Charlotte's Web Lesson Plans
A Favorite Read-Aloud
I've known Charlotte's Web since I was seven. Isn't that the case for so many of us? The story of the amiable pig and the clever spider who saves him never does go out of style. But 2012 proved quite a year for the spider-pig duo -- and not just because they celebrated their sixtieth birthday.
Charlotte's Web was chosen as one of two books for the Global Read-Aloud Challenge. Students in different parts of the world listened to the story and shared their thinking via technology. The GRA even invited families to become involved.
What else is new? Charlotte's Web has also been touted as an exemplar text (a read-aloud selection for second grade) by the Common Core. This means it's offered as an example of the level of text that we want our second graders to be able to comprehend and respond to.
The Common Core work goes back several years, but is gaining momentum. One thing its inclusion means: We can expect even more great resources as teachers work to create lesson plans for this tale of barnyard friendship.
Image by the Author
Plot Structure and Basic Comprehension
Charlotte's Web is a good book for discussing plot structure because even though it's long, it's pretty obvious what the problem is and what the attempts are at solution. When Wilbur learns that the Zuckermans plan on killing him... well. that is a much bigger problem than he has encountered before! Other problems are in the order of what children face in their own lives. This one isn't.
Charlotte works on saving his life by writing words in her web, beginning with "some pig". Each word she writes can be seen as an attempt at a solution.
- Graphic Organizers from Scholastic
Problem/ solution, story train, Venn diagram etc.
Charlotte's Web Vocabulary
No controlled vocabulary here. Here is a list of some of the difficult vocabulary words in Charlotte's Web. The level of vocabulary will be more of a challenge of course to a child who is reading the text on her own.
Many of the truly difficult words are presented in groups -- when, for example, a whole string of derogatory words is used to describe the rat Templeton. Thus, there's more context than there might be if the words were presented in another context. Students can grasp, at the least, that those words mean that Templeton just isn't nice! They'll generally follow along, even if it takes a lot more repetitions to know what the word means -- one of those cool things about literature of this caliber!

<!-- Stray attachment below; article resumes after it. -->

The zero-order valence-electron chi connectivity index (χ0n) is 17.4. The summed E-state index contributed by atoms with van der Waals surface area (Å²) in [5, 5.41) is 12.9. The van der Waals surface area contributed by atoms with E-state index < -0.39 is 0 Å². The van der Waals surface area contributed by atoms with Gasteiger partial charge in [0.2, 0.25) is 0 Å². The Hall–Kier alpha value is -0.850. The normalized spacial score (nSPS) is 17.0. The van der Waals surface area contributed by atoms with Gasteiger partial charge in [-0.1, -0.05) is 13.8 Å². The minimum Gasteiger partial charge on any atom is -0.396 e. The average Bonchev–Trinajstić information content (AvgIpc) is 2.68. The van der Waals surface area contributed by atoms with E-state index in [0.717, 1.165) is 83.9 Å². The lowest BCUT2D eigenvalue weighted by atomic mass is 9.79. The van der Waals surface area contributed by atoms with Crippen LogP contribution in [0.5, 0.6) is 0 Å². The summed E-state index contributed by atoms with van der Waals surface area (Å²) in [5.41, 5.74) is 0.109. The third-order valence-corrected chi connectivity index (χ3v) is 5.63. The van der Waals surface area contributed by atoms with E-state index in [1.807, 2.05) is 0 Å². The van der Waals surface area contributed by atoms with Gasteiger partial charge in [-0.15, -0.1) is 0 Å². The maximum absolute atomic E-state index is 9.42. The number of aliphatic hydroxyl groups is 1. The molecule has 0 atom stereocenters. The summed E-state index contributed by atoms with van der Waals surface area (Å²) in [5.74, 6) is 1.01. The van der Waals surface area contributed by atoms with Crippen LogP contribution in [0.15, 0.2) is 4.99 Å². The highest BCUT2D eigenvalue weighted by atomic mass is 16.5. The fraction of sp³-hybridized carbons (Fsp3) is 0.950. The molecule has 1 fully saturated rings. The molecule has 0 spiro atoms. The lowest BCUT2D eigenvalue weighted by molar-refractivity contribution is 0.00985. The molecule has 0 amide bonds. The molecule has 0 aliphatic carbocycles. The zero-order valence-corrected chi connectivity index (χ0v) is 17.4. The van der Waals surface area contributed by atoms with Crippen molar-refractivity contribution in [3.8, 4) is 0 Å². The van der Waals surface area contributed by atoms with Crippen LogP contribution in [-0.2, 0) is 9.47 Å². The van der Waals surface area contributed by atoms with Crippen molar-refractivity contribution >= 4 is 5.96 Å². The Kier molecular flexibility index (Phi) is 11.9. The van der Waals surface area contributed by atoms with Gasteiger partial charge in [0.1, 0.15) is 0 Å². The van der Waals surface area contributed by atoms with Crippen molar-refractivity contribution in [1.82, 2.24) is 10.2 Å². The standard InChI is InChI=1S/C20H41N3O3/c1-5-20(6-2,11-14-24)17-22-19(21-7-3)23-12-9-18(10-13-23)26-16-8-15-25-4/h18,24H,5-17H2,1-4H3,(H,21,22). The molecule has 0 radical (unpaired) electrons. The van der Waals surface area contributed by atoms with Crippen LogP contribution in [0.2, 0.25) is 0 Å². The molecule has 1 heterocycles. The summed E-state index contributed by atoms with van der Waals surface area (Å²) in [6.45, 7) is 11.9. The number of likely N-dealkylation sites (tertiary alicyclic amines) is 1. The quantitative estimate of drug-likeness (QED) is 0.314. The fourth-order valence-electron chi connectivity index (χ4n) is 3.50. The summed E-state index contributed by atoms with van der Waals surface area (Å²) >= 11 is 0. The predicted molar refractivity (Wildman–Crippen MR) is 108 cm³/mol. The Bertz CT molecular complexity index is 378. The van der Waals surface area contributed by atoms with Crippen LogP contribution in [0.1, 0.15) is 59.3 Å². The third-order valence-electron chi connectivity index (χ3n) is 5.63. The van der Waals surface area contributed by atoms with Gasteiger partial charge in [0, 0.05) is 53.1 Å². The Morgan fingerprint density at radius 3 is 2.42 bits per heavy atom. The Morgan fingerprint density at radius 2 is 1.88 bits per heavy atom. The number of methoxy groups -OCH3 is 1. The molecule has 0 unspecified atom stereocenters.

So what level of vocabulary will you find within the covers?
1. runt, injustice, blissful
3. discarded, orchard, captivity, appetizing
4. frolic, crafty, dreary, dejected
5. motionless, salutations, whereabouts, blundered, scheming, clever
6. jubilee, goslings, unremitting, cautiously, compunctions, appalled
7. campaign, conspiracy, hysterics
8. thoughtfully, rambled
9. witnessed, spinerettes, sedentary, thoroughly
10. affectionately, straddled, swayed, scuttled, heartily, bestirred, drowsed
11. uttered, murmured, exertions, bewilderment, miracle, wondrous
12.idiosyncrasy, destiny, quivered
13. radial, foundation, descend, galloped, radiant, thrashing, remarkable
14. fascinating, mercilessly, remark, chuckled
15. monotonous, attraction, distinguish, versatile, moodily
16. filthy, foul, resisting, faint
17. moistened, overheated, midway, ascended, unattractive, personality
18. mumbled, refreshed, clipping, humble, homesick, masterpiece
19. nifty, occupied, down-hearted, efforts, languishing, fluttered
20. pompous, extraordinary, proceed, embraced, distinguish, mysteriously, phenomenon, engraved, appreciation, complimentary, collapsed, modest, drenched
21. ceremony, assured, precious, generous, sentiments, ridiculous, imitating, relaxation, desperation, adrift, waterproof, belongings
22. beloved, homecoming, skillful, affectionate, chilly, trinket, gigantic, strengthened, forelegs, frantic, drifting, constructed, trembling, daintily, pledge
Vocabulary Extension: Students can write in the style of EB White by putting together their own string of descriptors for characters and settings. (What, for example, might those now grown goslings shout at Templeton?) They can work together to accomplish this.
From Visual Thesaurus, we get another Charlotte's Web themed vocabulary enrichment activity, one that is designed for students in grade three and above.
Themes: Friendship and the Cycle of Life
The "big ideas" in Charlotte's Web include friendship and the cycle of life. Remember the "Mother and Father Time" song from the original movie? That's one of the themes children can trace (even if it not summed up quite so succinctly in a theme song in the text).